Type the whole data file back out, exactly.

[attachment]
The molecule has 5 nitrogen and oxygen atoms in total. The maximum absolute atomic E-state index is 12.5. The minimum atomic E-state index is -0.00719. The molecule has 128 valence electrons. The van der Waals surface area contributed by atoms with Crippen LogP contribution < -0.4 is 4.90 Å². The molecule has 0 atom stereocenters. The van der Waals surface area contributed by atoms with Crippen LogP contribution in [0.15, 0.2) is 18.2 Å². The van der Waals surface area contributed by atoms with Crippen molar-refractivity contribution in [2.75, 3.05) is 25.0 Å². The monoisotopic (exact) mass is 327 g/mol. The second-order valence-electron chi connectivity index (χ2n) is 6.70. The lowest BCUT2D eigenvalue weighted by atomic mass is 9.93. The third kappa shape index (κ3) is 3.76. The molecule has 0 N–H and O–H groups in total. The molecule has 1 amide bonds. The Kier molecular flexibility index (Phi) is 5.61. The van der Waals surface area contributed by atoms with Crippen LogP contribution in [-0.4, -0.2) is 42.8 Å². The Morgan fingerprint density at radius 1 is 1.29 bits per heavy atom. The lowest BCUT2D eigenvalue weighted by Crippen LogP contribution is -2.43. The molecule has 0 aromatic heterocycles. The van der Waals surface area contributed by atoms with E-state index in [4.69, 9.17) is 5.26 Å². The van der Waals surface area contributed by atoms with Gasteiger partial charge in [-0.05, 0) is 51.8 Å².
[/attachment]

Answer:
The molecule has 5 nitrogen and oxygen atoms in total. The maximum absolute atomic E-state index is 12.5. The minimum atomic E-state index is -0.00719. The molecule has 128 valence electrons. The van der Waals surface area contributed by atoms with Crippen LogP contribution < -0.4 is 4.90 Å². The molecule has 0 atom stereocenters. The van der Waals surface area contributed by atoms with Crippen LogP contribution in [0.15, 0.2) is 18.2 Å². The van der Waals surface area contributed by atoms with Crippen molar-refractivity contribution in [2.75, 3.05) is 25.0 Å². The monoisotopic (exact) mass is 327 g/mol. The second-order valence-electron chi connectivity index (χ2n) is 6.70. The lowest BCUT2D eigenvalue weighted by atomic mass is 9.93. The third kappa shape index (κ3) is 3.76. The molecule has 0 N–H and O–H groups in total. The molecule has 1 amide bonds. The Kier molecular flexibility index (Phi) is 5.61. The van der Waals surface area contributed by atoms with Crippen LogP contribution in [-0.4, -0.2) is 42.8 Å². The Morgan fingerprint density at radius 1 is 1.29 bits per heavy atom. The lowest BCUT2D eigenvalue weighted by Crippen LogP contribution is -2.43. The molecule has 0 aromatic heterocycles. The van der Waals surface area contributed by atoms with E-state index in [4.69, 9.17) is 5.26 Å². The van der Waals surface area contributed by atoms with Gasteiger partial charge in [-0.05, 0) is 51.8 Å².